I’ve been on a little bit of a Napoleonics obsession recently. Part of it starts from reading the Bernard Cornwell ‘Sharpe’ novels and then following up by downloading the entire collection of TV movies from iTunes. At £14.99 for 15 episodes (each 140 minutes), it’s a bargain to me. And I’ve loaded them on computer, streamed to Apple TV, watched on iPad. I even got a hold of the soundtrack!
In addition to that, I’ve bought a wee raft of books to go along with the obsession and a quick internet search brought me to an evil place of lust. I’ve not bought that lustworthy gadget and I doubt I will, but isn’t it a thing of beauty?
It’s not entirely a new development as I have always been a fan of Jane Austen period dramas and they’re obviously set during the same sort of time period. It’s therefore no surprise that an examination of the period would lead me to the officers of the stories – Colonel Brandon, George Wickham, Captain Frederick Wentworth, Captain Harville, Captain James Benwick. Some of them refer explicitly to the wars (such as Wentworth, from Persuasion) but most dwell on the officers at home.
I always thought that getting interested in the Napoleonics was something that good gamers did when they got old and grey and, to be honest, I was right. I am old and grey and I’m now, after all these years, interested in Napoleonics. Not in the miniatures stuff of course, but in the preparation of a game set around the time of the Peninsular war.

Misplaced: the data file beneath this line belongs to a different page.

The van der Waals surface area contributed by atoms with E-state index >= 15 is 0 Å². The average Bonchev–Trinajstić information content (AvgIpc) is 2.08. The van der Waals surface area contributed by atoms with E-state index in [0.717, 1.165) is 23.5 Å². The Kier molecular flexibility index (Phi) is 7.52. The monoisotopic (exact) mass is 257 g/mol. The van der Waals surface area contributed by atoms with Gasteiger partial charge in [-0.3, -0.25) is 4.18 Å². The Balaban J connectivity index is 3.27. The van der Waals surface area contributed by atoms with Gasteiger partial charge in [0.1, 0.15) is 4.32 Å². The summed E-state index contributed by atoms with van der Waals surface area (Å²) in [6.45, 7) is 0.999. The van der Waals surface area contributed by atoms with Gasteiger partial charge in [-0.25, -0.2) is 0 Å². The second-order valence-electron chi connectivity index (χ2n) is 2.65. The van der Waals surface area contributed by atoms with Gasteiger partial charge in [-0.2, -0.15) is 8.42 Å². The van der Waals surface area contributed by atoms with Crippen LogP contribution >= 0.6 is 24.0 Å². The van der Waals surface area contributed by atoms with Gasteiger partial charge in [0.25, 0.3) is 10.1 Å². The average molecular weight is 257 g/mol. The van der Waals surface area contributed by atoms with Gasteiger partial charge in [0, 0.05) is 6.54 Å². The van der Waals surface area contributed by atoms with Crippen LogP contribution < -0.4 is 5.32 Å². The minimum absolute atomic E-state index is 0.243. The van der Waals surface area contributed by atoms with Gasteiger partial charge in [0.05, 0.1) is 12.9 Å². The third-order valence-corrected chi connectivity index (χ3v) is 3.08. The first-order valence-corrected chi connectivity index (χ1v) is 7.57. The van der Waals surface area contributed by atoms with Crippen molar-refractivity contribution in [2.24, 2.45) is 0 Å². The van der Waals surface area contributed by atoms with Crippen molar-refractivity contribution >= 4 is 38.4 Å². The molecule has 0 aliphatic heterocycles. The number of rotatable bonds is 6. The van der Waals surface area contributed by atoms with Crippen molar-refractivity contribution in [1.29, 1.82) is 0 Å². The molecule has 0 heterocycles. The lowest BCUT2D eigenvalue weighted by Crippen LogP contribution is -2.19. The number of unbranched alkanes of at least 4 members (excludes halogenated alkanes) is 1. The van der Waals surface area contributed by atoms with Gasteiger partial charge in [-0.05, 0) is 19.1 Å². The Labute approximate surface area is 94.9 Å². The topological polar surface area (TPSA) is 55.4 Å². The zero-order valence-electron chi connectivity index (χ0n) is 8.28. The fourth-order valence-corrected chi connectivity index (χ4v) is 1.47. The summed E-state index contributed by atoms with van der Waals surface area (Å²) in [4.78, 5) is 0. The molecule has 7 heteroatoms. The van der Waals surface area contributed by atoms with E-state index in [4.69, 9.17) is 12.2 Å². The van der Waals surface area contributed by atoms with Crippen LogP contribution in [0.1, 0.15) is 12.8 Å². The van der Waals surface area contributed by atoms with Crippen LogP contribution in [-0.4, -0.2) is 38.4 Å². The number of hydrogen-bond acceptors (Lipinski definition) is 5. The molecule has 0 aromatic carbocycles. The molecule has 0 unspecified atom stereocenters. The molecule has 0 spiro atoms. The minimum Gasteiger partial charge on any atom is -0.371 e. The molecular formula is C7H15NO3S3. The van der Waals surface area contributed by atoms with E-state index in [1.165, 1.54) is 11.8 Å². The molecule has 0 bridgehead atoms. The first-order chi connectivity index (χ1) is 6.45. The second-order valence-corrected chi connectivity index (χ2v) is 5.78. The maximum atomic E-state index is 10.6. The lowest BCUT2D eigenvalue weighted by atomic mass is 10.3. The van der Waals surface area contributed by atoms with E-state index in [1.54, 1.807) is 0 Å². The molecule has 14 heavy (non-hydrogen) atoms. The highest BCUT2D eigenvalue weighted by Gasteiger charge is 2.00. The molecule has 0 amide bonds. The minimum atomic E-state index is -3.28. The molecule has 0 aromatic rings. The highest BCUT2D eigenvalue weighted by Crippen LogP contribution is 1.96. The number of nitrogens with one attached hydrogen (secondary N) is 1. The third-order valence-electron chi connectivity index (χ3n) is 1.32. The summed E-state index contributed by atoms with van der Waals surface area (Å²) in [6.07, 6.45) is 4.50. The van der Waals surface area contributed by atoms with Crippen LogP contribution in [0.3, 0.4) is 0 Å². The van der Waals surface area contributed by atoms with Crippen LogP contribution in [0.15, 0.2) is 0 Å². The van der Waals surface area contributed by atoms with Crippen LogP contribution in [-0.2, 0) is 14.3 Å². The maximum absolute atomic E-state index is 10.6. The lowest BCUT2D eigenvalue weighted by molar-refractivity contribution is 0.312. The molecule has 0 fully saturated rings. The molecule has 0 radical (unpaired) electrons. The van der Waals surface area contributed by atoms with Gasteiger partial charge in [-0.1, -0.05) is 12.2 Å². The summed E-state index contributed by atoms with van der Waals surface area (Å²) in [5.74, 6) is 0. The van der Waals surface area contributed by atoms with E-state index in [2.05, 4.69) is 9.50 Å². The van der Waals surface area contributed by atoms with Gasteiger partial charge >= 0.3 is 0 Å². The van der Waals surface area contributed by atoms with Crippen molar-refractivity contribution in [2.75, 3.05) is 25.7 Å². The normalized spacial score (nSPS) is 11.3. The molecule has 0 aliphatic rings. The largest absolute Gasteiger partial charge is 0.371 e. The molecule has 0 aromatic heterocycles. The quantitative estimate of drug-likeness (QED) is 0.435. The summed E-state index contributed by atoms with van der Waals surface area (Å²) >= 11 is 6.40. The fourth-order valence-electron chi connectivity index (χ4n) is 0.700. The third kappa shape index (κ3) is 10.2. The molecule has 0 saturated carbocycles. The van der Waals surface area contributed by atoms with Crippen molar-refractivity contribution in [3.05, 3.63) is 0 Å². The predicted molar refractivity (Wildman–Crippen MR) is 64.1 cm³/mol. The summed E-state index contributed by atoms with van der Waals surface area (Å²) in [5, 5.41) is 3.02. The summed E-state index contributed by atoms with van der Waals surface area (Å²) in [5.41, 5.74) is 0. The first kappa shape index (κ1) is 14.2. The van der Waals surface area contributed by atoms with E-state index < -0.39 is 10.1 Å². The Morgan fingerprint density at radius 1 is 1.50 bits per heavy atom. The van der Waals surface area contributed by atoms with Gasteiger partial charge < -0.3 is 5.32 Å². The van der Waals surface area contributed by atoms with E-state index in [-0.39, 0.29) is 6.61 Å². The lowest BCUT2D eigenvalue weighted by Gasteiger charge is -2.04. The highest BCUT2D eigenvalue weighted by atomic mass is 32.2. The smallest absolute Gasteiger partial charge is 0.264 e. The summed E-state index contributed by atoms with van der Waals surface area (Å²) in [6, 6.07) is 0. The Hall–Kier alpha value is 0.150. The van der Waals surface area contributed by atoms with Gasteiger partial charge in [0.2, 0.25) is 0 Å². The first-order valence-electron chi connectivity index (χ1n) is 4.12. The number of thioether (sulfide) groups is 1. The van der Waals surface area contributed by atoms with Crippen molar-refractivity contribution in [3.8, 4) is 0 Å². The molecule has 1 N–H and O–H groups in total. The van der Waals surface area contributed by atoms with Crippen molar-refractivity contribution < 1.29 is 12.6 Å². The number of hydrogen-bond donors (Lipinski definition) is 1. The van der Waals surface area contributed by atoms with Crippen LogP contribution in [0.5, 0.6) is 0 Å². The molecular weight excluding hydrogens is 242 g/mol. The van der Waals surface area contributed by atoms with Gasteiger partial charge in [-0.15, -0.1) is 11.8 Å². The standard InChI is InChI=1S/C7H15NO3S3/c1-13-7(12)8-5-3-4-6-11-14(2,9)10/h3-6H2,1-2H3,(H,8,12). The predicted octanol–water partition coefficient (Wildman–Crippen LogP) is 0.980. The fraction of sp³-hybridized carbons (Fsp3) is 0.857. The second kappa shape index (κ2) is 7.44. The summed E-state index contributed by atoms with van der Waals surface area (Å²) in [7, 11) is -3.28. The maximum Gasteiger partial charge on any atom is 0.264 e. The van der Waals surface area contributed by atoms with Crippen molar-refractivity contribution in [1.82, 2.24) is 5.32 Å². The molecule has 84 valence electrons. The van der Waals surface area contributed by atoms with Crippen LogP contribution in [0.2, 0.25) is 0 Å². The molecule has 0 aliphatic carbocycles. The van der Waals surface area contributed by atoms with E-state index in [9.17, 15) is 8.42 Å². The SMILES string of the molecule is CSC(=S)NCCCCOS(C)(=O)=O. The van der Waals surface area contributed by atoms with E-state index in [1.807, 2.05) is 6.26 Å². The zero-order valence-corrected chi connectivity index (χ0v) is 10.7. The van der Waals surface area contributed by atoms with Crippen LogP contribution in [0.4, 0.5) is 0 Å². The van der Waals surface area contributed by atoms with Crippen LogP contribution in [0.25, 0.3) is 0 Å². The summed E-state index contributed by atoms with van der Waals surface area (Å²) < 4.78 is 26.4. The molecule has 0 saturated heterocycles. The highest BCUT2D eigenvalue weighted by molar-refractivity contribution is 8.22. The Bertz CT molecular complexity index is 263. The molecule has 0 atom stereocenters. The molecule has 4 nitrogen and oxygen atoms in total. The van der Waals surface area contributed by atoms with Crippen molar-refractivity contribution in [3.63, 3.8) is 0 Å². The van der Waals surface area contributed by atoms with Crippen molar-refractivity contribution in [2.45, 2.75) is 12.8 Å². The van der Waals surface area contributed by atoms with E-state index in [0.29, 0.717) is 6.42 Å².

The problem with “military campaigns” is that there is a rank structure. Every game with rank structure, from Twilight 2000 to Star Trek, suffers a little from this. There are orders to be followed, missions to be completed and it’s important to be able to run a cohesive unit. Disasters in this have led to numerous in-jokes such as “Uh oh, he scanned the planet” (referring to the use of active sensors on a stealth mission) and others.
Some games get around this by giving the player characters an uncommon degree of independence – SLA Industries system of BPNs overcomes this extremely effectively with the illusion of choice. The method I intend to use would be to provide the players with relatively senior roles and “specialist” reputations and skills – not unlike Major Hogan, Major Nairn and Major Munro of the Sharpe TV series. There’s something awfully romantic about the period and when you add in the necessary degree of independence, that enjoyed by Hawkeye (in The Last of the Mohicans, set in 1757) and you have an epic story in the making – and epic stories is what this is all about. There will be death, but there will be great heroism.
I’ve played with the idea of a small group of disgraced nobles who had enough money to buy a commission being shipped around Europe doing dirty work for various rulers, receiving treaties and mission papers, purchasing graces to win back their reputations and garnering their own wealth. The opening of the campaign is delivering a bribe to the Russian court, which goes slightly awry and leads them to be named the SOBAKI (‘dogs’).
So, what do you think?